Joe Overstreet, an artist and activist who in the 1960s took abstract painting into the sculptural dimension and later created a home in New York for art- ists who had been ignored by the mainstream, died on June 4 in Manhattan. He was 85.
His Manhattan gallery, Eric Firestone, said the cause was heart failure.
Mr. Overstreet belonged to a generation of contemporary African-American visual artists who came of age in the civil rights era and addressed the burn- ing political issues of the day in a wide variety of forms and styles, from overt protest work to the subtlest geometric abstraction.
He was particularly notable for removing canvases from the wall and suspending them in space, giving painting a sculptural dimension. He saw such pieces as, among other things, experiments in how to situate art and viewers in physical space.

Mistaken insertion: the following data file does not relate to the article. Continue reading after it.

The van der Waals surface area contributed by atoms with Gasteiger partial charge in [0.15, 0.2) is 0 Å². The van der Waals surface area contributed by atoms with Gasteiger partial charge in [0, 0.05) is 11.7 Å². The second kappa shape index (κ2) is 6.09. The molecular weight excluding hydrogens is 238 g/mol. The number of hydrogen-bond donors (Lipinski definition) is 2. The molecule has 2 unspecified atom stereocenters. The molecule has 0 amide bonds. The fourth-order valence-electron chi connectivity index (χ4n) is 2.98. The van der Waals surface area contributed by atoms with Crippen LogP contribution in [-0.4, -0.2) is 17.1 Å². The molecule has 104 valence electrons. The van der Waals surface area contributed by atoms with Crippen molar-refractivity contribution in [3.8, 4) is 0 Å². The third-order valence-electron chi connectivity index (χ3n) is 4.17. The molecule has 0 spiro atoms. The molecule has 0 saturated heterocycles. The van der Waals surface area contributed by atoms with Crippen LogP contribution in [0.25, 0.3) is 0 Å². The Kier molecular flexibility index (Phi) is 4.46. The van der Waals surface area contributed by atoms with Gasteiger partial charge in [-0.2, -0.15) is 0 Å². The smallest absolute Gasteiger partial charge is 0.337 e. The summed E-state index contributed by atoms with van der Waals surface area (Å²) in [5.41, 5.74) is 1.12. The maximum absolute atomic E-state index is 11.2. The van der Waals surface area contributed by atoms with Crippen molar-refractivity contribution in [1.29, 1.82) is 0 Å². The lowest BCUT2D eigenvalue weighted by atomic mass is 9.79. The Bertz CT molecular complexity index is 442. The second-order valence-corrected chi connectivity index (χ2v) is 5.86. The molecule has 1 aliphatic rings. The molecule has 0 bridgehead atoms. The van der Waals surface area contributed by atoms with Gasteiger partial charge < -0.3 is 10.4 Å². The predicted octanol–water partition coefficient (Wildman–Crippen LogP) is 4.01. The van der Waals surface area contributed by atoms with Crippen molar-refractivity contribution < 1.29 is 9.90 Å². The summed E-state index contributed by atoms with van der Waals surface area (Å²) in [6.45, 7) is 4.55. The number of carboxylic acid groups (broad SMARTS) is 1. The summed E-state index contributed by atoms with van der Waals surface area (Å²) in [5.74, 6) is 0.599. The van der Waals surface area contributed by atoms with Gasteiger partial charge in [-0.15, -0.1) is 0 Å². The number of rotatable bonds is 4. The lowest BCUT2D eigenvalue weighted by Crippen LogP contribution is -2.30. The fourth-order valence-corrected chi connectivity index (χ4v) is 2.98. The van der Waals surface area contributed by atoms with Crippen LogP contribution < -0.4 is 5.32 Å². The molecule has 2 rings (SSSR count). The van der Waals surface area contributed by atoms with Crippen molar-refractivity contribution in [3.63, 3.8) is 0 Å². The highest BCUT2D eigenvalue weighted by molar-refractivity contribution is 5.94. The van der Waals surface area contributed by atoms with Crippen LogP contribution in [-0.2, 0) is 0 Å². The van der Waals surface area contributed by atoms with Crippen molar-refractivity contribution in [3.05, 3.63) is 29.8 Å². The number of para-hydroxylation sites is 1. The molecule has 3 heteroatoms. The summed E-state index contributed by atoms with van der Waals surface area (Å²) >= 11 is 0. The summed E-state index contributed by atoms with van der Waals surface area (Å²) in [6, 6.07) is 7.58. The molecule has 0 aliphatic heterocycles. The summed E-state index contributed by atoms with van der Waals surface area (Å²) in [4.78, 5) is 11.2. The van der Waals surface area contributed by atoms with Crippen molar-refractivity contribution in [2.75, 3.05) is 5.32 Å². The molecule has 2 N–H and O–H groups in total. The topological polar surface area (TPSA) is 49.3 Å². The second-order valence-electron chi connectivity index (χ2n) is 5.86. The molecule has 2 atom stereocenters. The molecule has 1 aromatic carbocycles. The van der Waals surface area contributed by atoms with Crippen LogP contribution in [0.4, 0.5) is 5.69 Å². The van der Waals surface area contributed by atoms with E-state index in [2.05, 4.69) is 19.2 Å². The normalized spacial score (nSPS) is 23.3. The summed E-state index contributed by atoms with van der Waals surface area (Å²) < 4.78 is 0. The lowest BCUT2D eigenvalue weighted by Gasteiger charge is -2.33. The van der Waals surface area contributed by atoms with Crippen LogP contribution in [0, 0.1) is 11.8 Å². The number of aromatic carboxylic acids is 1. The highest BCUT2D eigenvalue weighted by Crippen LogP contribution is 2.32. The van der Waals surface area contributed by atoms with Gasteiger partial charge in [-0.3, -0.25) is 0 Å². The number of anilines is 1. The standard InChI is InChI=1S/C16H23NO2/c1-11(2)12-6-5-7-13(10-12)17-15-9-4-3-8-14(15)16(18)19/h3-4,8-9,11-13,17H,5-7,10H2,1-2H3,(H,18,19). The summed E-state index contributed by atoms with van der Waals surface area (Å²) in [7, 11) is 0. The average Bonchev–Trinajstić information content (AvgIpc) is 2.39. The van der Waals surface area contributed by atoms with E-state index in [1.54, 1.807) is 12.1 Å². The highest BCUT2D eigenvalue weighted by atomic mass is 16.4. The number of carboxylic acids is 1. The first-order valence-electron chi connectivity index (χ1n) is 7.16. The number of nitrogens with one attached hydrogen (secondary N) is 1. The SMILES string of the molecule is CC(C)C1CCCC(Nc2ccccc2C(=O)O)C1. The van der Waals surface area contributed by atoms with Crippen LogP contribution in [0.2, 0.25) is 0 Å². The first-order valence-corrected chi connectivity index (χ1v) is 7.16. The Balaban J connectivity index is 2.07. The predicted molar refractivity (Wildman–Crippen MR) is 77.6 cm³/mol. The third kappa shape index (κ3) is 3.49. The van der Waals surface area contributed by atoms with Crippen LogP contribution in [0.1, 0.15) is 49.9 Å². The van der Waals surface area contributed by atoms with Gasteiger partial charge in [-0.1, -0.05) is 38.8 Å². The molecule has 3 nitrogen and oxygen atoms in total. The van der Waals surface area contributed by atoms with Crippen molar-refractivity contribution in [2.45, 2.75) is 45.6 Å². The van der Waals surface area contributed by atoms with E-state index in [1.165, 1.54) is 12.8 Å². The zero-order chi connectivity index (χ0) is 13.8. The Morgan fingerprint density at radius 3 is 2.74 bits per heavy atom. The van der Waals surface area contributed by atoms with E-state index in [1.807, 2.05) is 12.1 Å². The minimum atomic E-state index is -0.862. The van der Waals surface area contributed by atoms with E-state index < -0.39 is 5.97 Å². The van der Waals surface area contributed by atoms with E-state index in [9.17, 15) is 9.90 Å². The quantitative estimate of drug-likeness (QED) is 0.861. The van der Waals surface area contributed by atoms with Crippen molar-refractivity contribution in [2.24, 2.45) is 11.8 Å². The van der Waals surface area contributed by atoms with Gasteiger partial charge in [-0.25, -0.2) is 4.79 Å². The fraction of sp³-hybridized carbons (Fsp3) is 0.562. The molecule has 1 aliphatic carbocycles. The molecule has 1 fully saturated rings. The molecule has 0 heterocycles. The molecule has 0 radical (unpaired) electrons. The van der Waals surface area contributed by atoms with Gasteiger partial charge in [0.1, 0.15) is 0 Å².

Mr. Overstreet’s work in the 1960s and ’70s coincided with debates about the direction African-American art should take. One side insisted that it should be direct in its political content; the other argued that cultural prog- ress demanded that artists be free to choose their modes of expression.
Mr. Overstreet, who was deeply involved in the Black Arts Movement, negotiated the divide inventively. Even his most abstract-looking work had implicit political dimensions. His cultural references were often to non-West- ern sources, ancient and modern: Islamic design, African patterning, South Asian mandalas.